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Author: Subject: Rubber stoppers, or Glass Joints?
SimplyChem
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Rubber stoppers, or Glass Joints?

Hello All
I am a bit new to chemistry, but am looking to purchase a distillation apparatus to distill some nitric acid and things of the like.

(I will post a photo of the apparatus I have been looking at. Seems good enough for a beginner like me )

After reading that someone's rubber stopper melted, I am debating on whether or not to purchase a rubber stopper to fit my boiling flask, or a glass joint. (70 degrees?)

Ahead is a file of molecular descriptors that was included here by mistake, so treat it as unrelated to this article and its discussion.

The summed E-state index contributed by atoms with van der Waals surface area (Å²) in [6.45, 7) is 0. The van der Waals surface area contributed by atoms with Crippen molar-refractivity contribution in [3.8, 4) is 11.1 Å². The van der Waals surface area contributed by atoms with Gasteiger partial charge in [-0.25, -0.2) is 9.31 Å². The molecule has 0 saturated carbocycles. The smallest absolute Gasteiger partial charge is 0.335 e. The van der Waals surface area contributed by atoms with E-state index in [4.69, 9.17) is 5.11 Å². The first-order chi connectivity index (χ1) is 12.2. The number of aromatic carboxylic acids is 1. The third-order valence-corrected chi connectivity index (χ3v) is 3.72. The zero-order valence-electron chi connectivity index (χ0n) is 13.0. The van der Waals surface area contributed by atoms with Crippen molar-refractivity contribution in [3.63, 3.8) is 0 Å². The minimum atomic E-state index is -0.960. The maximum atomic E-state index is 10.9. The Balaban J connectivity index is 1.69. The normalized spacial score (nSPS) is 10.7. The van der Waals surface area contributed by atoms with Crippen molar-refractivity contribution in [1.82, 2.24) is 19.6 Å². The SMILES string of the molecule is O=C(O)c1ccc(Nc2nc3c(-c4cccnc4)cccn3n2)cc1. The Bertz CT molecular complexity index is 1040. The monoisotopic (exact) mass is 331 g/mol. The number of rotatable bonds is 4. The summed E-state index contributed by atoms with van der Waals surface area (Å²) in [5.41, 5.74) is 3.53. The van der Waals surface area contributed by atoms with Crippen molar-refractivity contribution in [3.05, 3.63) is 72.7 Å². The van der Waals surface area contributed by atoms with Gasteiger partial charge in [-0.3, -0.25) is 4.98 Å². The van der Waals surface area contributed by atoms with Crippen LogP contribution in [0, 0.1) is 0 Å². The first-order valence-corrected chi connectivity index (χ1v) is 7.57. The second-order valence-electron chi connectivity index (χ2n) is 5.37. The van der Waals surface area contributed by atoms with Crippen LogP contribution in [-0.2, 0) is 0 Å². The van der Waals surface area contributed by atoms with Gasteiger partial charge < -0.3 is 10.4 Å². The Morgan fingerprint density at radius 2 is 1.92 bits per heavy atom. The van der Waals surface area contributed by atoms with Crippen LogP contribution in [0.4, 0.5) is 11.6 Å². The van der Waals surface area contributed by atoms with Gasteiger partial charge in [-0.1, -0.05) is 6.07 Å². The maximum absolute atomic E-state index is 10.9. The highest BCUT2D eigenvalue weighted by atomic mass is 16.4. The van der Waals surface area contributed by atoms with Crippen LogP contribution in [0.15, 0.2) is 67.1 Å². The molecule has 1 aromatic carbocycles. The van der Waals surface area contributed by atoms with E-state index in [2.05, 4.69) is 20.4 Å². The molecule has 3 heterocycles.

Also, I don't want to risk getting glassware stuck together, as I don't really want to pay $30 for some Corning grease. Anyway, experiences and input would be greatly appreciated. - A fellow noob. Chemosynthesis International Hazard Posts: 1071 Registered: 26-9-2013 Member Is Offline Mood: No Mood I always use glass. For most hobby activities, vaseline is actually a decent substitute for greasing your joints. TheChemiKid National Hazard Posts: 493 Registered: 5-8-2013 Location: ̿̿ ̿̿ ̿'̿'̵͇̿̿з=༼ ▀̿̿Ĺ̯̿̿▀̿ ̿ ༽ Member Is Offline Mood: No Mood Buy a glass joint. Nitric Acid will completely destroy any plastic or rubber. The glass may be more expensive, but it will serve you in the long run. When the police come \( * O * )/ ̿̿ ̿̿ ̿'̿'̵͇̿̿з=༼ ▀̿̿Ĺ̯̿̿▀̿ ̿ ༽ SimplyChem Harmless Posts: 3 Registered: 27-3-2014 Location: California Member Is Offline Mood: Spontaneous Thanks for the input! I had thought Vaseline would work Haha, just hoping it doesn't react with anything. That would be an unpleasant surprise. Its just a shame most glassware I see online is so expensive. Seems a bit much for what it is. this "Distillation Adapter, 75° 3-way, 24/29" I have been looking at is 20 dollars! HeYBrO National Hazard Posts: 289 Registered: 6-12-2013 Location: 'straya Member Is Offline Mood: try ebay. type the size joint you want and a plethora of kits should appear. Ask Dr.Bob, he is a member here who sells second hand glassware that is in immaculate condition (most is new intact) and his prices cannot be matched. It is a sticky thread in the reagents and equipment thread. Have fun! SimplyChem Harmless Posts: 3 Registered: 27-3-2014 Location: California Member Is Offline Mood: Spontaneous Thanks! thebean Hazard to Others Posts: 116 Registered: 26-9-2013 Location: Minnesota Member Is Offline Mood: Deprotonated Use glass joints. Also someone said that vaseline makes good lube. It's decent but I prefer silicon plumber's lube. It's more heat resistant. "You need a little bit of insanity to do great things." -Henry Rollins Steam Hazard to Others Posts: 237 Registered: 25-3-2014 Location: Minnesota Member Is Offline Mood: Triple Point If you really want to get fancy you can shell out the extra$7.50 and purchase a thing of dow highvac grease! ;)